The task of bearing witness

John 19:35 And the one who has seen bears witness and his witness is true; and he has perceived that he is telling the truth, so that you also may find faith. 

John the Baptist came to bear witness   that the Christ, the Son of God, the Logos was coming into the world. He bore witness so that he could help prepare the way for the coming of God into our own midst, into the very center of our own being. John was the highest born of women, that is, he was almost an angel but still a human being. He was in a sense the best of what was possible for human beings to become out of the past.

Even after his death, he remained united with the circle around the Christ. He continued to bear witness and to hold a kind of over-consciousness for the group who moved with Christ but did not yet understand him and all that he had to bring.IMG_3662-1

In the middle of the Gospel of John we witness the transformation of another young man who had reached a certain level of preparation by following the rights and practices of his religious culture. He had prepared his soul to be able to ask the question “Now how do I attain eternal life?” And it is through a deathlike experience, an initiation into a new kind of being that Lazarus is called into a new life, becoming the very first new human being, reborn through the spirit of Christ, that is, awakened in Christ in him.

This happens before Christ Jesus goes through death and resurrection and becomes the new “Adam,” the new ancestor for all future human beings, through whom the forces of death can be overcome. It is therefore right to call the raising of Lazarus a miracle, because it happens before Christ’s own resurrection, so that someone would be there to witness the process that Christ goes through as he dies upon the cross, becoming fully human in that moment of culmination. There had to be one who had been readied to bear witness of it.

Who could have told us of these events were it not for him? Through his raising he could unite with the spirit brother of the Disciples, John the Baptist, and together be initiated that the Word of God be born within their soul. This is why Lazarus receives the new name John. He is reborn to a new task, the task of continually preparing the way of the Lord. The Baptist prepared Christ’s coming to earth, now Lazarus-John prepares the way that we may each become more fully human, and come to awaken to Christ in us.

Good Friday

 Georges Rouault CrucifixionOn the Mystery of the Incarnation

It’s when we face for a moment
the worst our kind can do, and shudder to know
the taint in our own selves, that awe
cracks the mind’s shell and enters the heart:
not to a flower, not to a dolphin,
to no innocent form
but to this creature vainly sure
it and no other is god-like, God
(out of compassion for our ugly
failure to evolve) entrusts,
as guest, as brother,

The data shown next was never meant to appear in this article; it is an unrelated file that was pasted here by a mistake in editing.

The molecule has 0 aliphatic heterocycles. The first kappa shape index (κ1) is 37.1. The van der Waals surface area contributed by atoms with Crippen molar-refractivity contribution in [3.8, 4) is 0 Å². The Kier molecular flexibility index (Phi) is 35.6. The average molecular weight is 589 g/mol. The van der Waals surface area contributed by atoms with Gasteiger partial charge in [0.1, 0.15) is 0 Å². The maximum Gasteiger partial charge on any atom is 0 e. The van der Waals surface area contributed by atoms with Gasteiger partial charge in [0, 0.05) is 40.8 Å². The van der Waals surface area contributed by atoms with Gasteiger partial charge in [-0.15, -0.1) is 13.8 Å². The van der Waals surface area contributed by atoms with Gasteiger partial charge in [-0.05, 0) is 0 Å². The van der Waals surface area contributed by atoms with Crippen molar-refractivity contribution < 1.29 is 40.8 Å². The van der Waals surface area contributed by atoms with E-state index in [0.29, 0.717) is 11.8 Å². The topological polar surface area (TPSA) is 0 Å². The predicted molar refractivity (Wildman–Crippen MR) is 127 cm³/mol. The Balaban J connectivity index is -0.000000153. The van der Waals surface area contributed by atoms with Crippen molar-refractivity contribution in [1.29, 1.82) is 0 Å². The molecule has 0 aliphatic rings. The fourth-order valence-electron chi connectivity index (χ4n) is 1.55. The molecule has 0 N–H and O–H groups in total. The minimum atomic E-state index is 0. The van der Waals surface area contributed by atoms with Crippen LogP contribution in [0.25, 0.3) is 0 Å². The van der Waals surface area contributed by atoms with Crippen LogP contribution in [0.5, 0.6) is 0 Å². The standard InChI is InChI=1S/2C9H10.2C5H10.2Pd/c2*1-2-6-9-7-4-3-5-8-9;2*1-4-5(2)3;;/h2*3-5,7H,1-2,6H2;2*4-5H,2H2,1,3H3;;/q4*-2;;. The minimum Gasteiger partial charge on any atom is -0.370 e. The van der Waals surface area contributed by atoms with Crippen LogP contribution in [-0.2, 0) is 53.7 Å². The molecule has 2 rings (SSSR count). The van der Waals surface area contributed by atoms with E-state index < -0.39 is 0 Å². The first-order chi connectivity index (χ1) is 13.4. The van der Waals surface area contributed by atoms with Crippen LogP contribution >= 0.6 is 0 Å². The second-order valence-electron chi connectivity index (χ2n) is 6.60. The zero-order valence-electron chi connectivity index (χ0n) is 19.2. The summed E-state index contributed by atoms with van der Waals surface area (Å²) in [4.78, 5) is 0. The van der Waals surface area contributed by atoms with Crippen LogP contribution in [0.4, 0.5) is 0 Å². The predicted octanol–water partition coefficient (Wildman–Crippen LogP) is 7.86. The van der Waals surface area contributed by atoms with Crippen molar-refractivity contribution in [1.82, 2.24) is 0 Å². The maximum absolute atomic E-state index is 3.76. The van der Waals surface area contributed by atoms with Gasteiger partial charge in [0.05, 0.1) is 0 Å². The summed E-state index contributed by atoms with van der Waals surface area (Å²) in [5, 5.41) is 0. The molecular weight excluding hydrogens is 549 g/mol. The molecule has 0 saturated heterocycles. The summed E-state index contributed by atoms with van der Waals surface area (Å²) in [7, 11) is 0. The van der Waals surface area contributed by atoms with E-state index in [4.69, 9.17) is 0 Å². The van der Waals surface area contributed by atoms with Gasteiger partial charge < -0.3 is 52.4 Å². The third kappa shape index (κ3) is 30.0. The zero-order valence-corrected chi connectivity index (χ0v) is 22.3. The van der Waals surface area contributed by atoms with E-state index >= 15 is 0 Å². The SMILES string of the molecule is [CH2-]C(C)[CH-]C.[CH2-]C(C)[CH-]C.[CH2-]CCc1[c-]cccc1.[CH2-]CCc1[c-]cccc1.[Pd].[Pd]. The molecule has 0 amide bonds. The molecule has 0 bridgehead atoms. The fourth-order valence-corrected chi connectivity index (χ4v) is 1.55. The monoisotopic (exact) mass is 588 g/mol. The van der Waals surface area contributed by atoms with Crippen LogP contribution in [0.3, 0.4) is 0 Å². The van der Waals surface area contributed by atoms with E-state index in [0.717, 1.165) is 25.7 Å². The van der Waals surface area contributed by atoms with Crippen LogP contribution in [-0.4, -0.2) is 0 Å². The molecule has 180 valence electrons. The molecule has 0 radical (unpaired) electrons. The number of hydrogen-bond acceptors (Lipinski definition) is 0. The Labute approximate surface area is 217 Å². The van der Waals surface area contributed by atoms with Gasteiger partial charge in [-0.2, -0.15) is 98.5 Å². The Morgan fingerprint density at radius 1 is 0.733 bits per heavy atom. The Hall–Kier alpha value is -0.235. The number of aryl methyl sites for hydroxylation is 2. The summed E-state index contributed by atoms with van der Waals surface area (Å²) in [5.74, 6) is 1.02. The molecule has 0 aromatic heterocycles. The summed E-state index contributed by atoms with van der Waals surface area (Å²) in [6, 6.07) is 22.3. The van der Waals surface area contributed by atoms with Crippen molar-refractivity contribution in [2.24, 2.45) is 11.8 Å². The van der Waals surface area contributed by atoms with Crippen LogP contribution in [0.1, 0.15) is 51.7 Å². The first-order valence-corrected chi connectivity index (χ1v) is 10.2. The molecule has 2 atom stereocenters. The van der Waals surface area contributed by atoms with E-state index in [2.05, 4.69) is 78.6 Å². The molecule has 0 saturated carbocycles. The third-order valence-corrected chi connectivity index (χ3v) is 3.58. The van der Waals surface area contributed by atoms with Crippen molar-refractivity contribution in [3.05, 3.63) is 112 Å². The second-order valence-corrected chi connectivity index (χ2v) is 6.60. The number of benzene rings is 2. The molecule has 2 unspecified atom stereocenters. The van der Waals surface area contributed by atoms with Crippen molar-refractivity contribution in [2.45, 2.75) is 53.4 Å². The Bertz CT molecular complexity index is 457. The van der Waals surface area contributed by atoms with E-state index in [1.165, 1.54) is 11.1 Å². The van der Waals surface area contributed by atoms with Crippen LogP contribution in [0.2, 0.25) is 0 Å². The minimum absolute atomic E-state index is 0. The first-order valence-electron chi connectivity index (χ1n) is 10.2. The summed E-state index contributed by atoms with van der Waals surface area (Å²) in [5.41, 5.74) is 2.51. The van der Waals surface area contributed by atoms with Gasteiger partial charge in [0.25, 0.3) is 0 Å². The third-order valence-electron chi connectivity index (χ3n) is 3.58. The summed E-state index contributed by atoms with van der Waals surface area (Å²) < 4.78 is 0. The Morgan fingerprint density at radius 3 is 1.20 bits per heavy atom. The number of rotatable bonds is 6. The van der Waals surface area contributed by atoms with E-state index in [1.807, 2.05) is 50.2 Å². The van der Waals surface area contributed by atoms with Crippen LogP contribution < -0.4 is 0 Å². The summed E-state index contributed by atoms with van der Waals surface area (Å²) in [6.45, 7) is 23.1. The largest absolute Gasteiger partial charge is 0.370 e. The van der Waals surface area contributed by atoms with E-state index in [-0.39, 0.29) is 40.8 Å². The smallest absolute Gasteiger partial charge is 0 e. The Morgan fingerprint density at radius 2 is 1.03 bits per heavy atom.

the Word.

Denise Levertov

Thursday and the humbleness of feet

It is Maundy Thursday, and I sometimes wish that we too, in The Christian Community, would hold a footwashing service like so many other congregations do. But then I think, oh no, I don’t really want my feet to be naked in church. And I think of my community, and I am pretty sure that would be the sentiment of many others. We just don’t do that.ChildrenWalking Cultural habit? Or what?

Today I read an article by a minister/blogger* who also pointed out that the footwashing that happens in so many churches today is actually pretty tame. Who shows up to those evening gatherings without having already washed their own feet? This is pretty different than the original footwashing, when the Master put on an apron and got a basin and jug and got to the business of washing the feet of his students which actually were likely to have been covered in all sorts of worldly dirt and grime and shit (literally). Walking through Jerusalem in sandals? Quite the dirty business.

He also pointed out that to really “have our feet washed” would mean something a little more jarring–like bringing something to church that felt truly dirty or had our shame tied up in it and showing it to God and our neighbors. He suggested bringing our laptops. An interesting–if maybe terrifying thought. More importantly though, I find it interesting that I would not want anyone to wash my feet. Why? Jesus seemed to think it so important that he did it on his last evening, when he also celebrated with them the holy supper, the act of communion with them which could be carried into the far future.

So He came to Simon Peter. He said to Him, “Lord, do You wash my feet?” Jesus answered and said to him, “What I do you do not realize now, but you will understand hereafter.” Peter said to Him, “Never shall You wash my feet!” Jesus answered him, “If I do not wash you, you have no part with Me.” Simon Peter *said to Him, “Lord, then wash not only my feet, but also my hands and my head.”